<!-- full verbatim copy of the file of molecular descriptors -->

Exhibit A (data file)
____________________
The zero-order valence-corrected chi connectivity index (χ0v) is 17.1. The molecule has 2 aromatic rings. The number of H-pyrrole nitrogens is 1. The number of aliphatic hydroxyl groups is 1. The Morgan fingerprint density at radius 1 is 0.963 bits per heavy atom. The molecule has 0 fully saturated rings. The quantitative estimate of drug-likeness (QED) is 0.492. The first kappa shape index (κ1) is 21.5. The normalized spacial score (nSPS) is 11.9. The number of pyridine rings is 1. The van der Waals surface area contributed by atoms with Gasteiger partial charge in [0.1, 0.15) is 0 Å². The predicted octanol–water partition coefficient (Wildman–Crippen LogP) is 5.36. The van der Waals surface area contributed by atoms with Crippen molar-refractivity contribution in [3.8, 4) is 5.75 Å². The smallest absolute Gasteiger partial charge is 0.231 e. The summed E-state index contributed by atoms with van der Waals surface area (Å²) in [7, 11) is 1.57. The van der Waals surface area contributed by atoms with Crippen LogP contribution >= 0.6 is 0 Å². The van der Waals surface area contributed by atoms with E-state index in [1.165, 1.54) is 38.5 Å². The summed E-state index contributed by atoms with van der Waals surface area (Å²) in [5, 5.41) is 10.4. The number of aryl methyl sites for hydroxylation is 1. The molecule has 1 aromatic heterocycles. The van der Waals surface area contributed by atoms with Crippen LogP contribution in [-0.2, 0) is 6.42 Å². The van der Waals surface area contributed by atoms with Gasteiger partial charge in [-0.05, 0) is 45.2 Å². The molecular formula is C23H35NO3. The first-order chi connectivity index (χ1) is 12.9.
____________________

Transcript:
The zero-order valence-corrected chi connectivity index (χ0v) is 17.1. The molecule has 2 aromatic rings. The number of H-pyrrole nitrogens is 1. The number of aliphatic hydroxyl groups is 1. The Morgan fingerprint density at radius 1 is 0.963 bits per heavy atom. The molecule has 0 fully saturated rings. The quantitative estimate of drug-likeness (QED) is 0.492. The first kappa shape index (κ1) is 21.5. The normalized spacial score (nSPS) is 11.9. The number of pyridine rings is 1. The van der Waals surface area contributed by atoms with Gasteiger partial charge in [0.1, 0.15) is 0 Å². The predicted octanol–water partition coefficient (Wildman–Crippen LogP) is 5.36. The van der Waals surface area contributed by atoms with Crippen molar-refractivity contribution in [3.8, 4) is 5.75 Å². The smallest absolute Gasteiger partial charge is 0.231 e. The summed E-state index contributed by atoms with van der Waals surface area (Å²) in [7, 11) is 1.57. The van der Waals surface area contributed by atoms with Crippen LogP contribution >= 0.6 is 0 Å². The van der Waals surface area contributed by atoms with E-state index in [1.165, 1.54) is 38.5 Å². The summed E-state index contributed by atoms with van der Waals surface area (Å²) in [5, 5.41) is 10.4. The number of aryl methyl sites for hydroxylation is 1. The molecule has 1 aromatic heterocycles. The van der Waals surface area contributed by atoms with Crippen LogP contribution in [-0.2, 0) is 6.42 Å². The van der Waals surface area contributed by atoms with Gasteiger partial charge in [-0.05, 0) is 45.2 Å². The molecular formula is C23H35NO3. The first-order chi connectivity index (χ1) is 12.9.